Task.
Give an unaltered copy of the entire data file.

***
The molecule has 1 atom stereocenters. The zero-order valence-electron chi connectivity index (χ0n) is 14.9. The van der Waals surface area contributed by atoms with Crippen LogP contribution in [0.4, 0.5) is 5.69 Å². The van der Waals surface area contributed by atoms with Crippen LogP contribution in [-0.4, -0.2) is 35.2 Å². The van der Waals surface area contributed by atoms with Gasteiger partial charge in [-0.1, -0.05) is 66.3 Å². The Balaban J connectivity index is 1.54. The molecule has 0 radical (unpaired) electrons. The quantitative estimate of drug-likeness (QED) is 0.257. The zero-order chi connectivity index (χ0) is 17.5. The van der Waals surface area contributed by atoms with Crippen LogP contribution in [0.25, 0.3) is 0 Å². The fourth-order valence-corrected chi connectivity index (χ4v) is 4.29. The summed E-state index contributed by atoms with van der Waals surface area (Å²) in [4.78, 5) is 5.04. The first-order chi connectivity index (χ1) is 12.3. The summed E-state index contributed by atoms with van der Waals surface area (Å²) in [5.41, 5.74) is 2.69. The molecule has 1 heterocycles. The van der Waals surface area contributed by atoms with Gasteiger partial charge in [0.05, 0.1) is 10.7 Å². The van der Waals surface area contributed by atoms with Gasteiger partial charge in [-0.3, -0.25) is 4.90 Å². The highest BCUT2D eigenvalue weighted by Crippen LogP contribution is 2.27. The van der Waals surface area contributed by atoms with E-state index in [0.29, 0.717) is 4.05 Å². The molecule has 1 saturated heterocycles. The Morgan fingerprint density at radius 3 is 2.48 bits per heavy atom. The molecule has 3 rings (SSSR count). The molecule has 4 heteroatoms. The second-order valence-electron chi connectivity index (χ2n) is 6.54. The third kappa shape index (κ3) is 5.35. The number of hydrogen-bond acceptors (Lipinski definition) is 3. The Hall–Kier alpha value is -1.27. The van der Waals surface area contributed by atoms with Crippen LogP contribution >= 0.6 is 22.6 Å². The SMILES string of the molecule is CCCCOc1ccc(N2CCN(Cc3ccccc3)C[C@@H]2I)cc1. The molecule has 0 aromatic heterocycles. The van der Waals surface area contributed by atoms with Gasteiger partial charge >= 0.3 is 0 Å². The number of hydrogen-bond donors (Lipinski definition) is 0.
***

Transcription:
The molecule has 1 atom stereocenters. The zero-order valence-electron chi connectivity index (χ0n) is 14.9. The van der Waals surface area contributed by atoms with Crippen LogP contribution in [0.4, 0.5) is 5.69 Å². The van der Waals surface area contributed by atoms with Crippen LogP contribution in [-0.4, -0.2) is 35.2 Å². The van der Waals surface area contributed by atoms with Gasteiger partial charge in [-0.1, -0.05) is 66.3 Å². The Balaban J connectivity index is 1.54. The molecule has 0 radical (unpaired) electrons. The quantitative estimate of drug-likeness (QED) is 0.257. The zero-order chi connectivity index (χ0) is 17.5. The van der Waals surface area contributed by atoms with Crippen LogP contribution in [0.25, 0.3) is 0 Å². The fourth-order valence-corrected chi connectivity index (χ4v) is 4.29. The summed E-state index contributed by atoms with van der Waals surface area (Å²) in [4.78, 5) is 5.04. The first-order chi connectivity index (χ1) is 12.3. The summed E-state index contributed by atoms with van der Waals surface area (Å²) in [5.41, 5.74) is 2.69. The molecule has 1 heterocycles. The van der Waals surface area contributed by atoms with Gasteiger partial charge in [0.05, 0.1) is 10.7 Å². The van der Waals surface area contributed by atoms with Gasteiger partial charge in [-0.3, -0.25) is 4.90 Å². The highest BCUT2D eigenvalue weighted by Crippen LogP contribution is 2.27. The van der Waals surface area contributed by atoms with E-state index in [0.29, 0.717) is 4.05 Å². The molecule has 1 saturated heterocycles. The Morgan fingerprint density at radius 3 is 2.48 bits per heavy atom. The molecule has 3 rings (SSSR count). The molecule has 4 heteroatoms. The second-order valence-electron chi connectivity index (χ2n) is 6.54. The third kappa shape index (κ3) is 5.35. The number of hydrogen-bond acceptors (Lipinski definition) is 3. The Hall–Kier alpha value is -1.27. The van der Waals surface area contributed by atoms with Crippen LogP contribution >= 0.6 is 22.6 Å². The SMILES string of the molecule is CCCCOc1ccc(N2CCN(Cc3ccccc3)C[C@@H]2I)cc1. The molecule has 0 aromatic heterocycles. The van der Waals surface area contributed by atoms with Gasteiger partial charge >= 0.3 is 0 Å². The number of hydrogen-bond donors (Lipinski definition) is 0.